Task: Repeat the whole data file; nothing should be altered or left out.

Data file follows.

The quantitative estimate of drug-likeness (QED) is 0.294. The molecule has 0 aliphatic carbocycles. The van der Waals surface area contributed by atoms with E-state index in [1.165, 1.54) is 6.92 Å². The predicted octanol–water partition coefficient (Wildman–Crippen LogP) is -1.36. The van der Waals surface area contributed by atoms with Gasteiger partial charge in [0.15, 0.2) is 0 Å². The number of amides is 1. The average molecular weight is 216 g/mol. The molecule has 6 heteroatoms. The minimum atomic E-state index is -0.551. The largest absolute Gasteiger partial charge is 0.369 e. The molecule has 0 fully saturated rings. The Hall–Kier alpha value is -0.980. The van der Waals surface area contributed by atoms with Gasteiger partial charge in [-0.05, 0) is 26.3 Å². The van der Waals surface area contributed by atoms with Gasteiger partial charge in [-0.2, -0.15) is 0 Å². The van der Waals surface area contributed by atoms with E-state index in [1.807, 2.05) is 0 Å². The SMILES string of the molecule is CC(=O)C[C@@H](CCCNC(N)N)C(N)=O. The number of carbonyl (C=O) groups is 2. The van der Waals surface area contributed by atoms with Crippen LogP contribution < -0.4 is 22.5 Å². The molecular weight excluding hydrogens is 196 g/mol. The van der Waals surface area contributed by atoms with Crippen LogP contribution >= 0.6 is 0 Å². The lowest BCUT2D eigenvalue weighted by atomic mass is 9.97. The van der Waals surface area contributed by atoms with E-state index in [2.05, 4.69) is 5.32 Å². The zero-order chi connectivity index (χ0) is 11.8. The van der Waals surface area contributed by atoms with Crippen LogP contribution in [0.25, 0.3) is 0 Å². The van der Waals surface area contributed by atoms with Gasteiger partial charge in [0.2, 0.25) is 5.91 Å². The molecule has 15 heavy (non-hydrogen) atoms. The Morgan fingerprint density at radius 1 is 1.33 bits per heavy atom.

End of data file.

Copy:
The quantitative estimate of drug-likeness (QED) is 0.294. The molecule has 0 aliphatic carbocycles. The van der Waals surface area contributed by atoms with E-state index in [1.165, 1.54) is 6.92 Å². The predicted octanol–water partition coefficient (Wildman–Crippen LogP) is -1.36. The van der Waals surface area contributed by atoms with Gasteiger partial charge in [0.15, 0.2) is 0 Å². The number of amides is 1. The average molecular weight is 216 g/mol. The molecule has 6 heteroatoms. The minimum atomic E-state index is -0.551. The largest absolute Gasteiger partial charge is 0.369 e. The molecule has 0 fully saturated rings. The Hall–Kier alpha value is -0.980. The van der Waals surface area contributed by atoms with Gasteiger partial charge in [-0.05, 0) is 26.3 Å². The van der Waals surface area contributed by atoms with Gasteiger partial charge in [-0.2, -0.15) is 0 Å². The van der Waals surface area contributed by atoms with E-state index in [1.807, 2.05) is 0 Å². The SMILES string of the molecule is CC(=O)C[C@@H](CCCNC(N)N)C(N)=O. The number of carbonyl (C=O) groups is 2. The van der Waals surface area contributed by atoms with Crippen LogP contribution < -0.4 is 22.5 Å². The molecular weight excluding hydrogens is 196 g/mol. The van der Waals surface area contributed by atoms with Crippen LogP contribution >= 0.6 is 0 Å². The lowest BCUT2D eigenvalue weighted by atomic mass is 9.97. The van der Waals surface area contributed by atoms with E-state index in [2.05, 4.69) is 5.32 Å². The zero-order chi connectivity index (χ0) is 11.8. The van der Waals surface area contributed by atoms with Crippen LogP contribution in [0.25, 0.3) is 0 Å². The van der Waals surface area contributed by atoms with Gasteiger partial charge in [0.2, 0.25) is 5.91 Å². The molecule has 15 heavy (non-hydrogen) atoms. The Morgan fingerprint density at radius 1 is 1.33 bits per heavy atom.